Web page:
Mobi2Kindle – MobiPocket books on Kindle

Another year, another blog post! If you’re not interested in reading backstory and just interested in getting MobiPocket DRM-protected books onto your Kindle, check out the Mobi2Kindle page at Google Code.

Not too long ago, I won an Amazon Kindle while attending the CS4HS workshop at CMU (Yay Google and other sponsors!). Perhaps not surprisingly, I fell in love with reading on it. I quickly looked for all the free e-books I could, discovering sites like MobileRead and FeedBooks, with their ultra-sweet Kindle-based book browsers (Click and download right on the Kindle? Awesome!). However, their selections of recent works are certainly… lacking. Only a few authors have really embraced free e-book distribution, and while I do love Cory Doctorow, my brain really craved more.

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Subversion on OS X with SCPlugin and SSH+SVN

I use Subversion with my own, personal projects, and about a year ago I started using it to track changes on clients’ existing sites (No, I didn’t want THAT!). On my Windows dev machine, I used TortoiseSVN over an svn+ssh connection. While I don’t dislike the command line/terminal, I liked the filesystem integration of TortoiseSVN and the ability to see at a glance the status of various files.

For the Mac, there’s SCPlugin, which seems to offer similar functionality and Finder integration. Of course, there are a couple additional (and, in my opinion, poorly-documented) steps required to use SCPlugin with an svn+ssh connection. (Note: these steps worked for me on OS X 10.5, Leopard. YMMV)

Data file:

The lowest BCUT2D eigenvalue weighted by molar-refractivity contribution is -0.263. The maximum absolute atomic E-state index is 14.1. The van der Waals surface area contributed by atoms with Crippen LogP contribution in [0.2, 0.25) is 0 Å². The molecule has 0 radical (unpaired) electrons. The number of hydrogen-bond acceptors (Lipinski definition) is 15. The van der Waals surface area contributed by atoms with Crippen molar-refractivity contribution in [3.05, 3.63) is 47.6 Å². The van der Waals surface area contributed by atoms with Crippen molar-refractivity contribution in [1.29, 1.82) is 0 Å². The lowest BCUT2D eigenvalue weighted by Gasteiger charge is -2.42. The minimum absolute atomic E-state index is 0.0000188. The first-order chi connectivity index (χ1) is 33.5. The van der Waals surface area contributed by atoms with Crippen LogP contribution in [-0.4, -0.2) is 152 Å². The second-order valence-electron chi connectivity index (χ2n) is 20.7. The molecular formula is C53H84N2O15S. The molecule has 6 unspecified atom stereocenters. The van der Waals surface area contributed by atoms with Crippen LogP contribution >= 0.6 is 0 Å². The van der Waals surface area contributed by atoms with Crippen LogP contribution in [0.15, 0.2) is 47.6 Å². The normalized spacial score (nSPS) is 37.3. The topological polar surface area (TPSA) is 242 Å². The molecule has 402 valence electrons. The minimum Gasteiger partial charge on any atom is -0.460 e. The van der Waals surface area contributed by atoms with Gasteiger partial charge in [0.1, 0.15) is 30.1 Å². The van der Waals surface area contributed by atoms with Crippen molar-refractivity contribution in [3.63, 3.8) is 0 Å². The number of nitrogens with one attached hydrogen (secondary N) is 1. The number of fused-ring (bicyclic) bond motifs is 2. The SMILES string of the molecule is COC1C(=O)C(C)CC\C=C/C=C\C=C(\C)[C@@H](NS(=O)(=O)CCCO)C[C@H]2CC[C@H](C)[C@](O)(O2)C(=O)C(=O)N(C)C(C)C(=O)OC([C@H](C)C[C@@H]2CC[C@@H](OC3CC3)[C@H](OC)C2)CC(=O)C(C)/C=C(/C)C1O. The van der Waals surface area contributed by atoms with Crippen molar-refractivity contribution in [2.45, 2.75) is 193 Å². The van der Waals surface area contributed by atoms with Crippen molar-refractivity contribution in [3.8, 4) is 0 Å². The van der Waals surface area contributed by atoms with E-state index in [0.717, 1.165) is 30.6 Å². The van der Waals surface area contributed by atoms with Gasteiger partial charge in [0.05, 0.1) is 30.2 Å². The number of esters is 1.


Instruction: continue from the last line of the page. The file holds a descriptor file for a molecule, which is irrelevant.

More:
1. Get SCPlugin from and install it. There is no need for a separate installation for SVN – SVN 1.4.4 appears to come pre-installed on Leopard.
  2. Restart the Finder. I just opened up Force Quit (Command-Option-Escape) and chose to Relaunch, but you can also just log out and log back in if Force Quit scares you.
  3. Here’s the tricky part – you need to set up ssh to use key pair authentication as opposed to password authentication when you connect to your SSH server. Detailed instructions can be found here.
  4. Now check something out using SCPlugin. In Leopard, this is done by right-clicking in the target directory in a Finder window, choosing “More,” “Subversion,” “Checkout,” and entering the repository URL and other information as necessary.

On Migrations (part 1)

A variety of factors combined to cause my wife and I to decide to purchase a new computer about a month ago. After much deliberation, we decided to get a Mac. After about two seconds in our local Apple Store, I was convinced of getting a 24-inch iMac.As a web developer/freelance programmer/dabbler, the iMac seems amazingly ideal. We decided to wait until Leopard’s release date was announced, and ordered it earlier this week, so we should be receiving the new computer around Friday or so.
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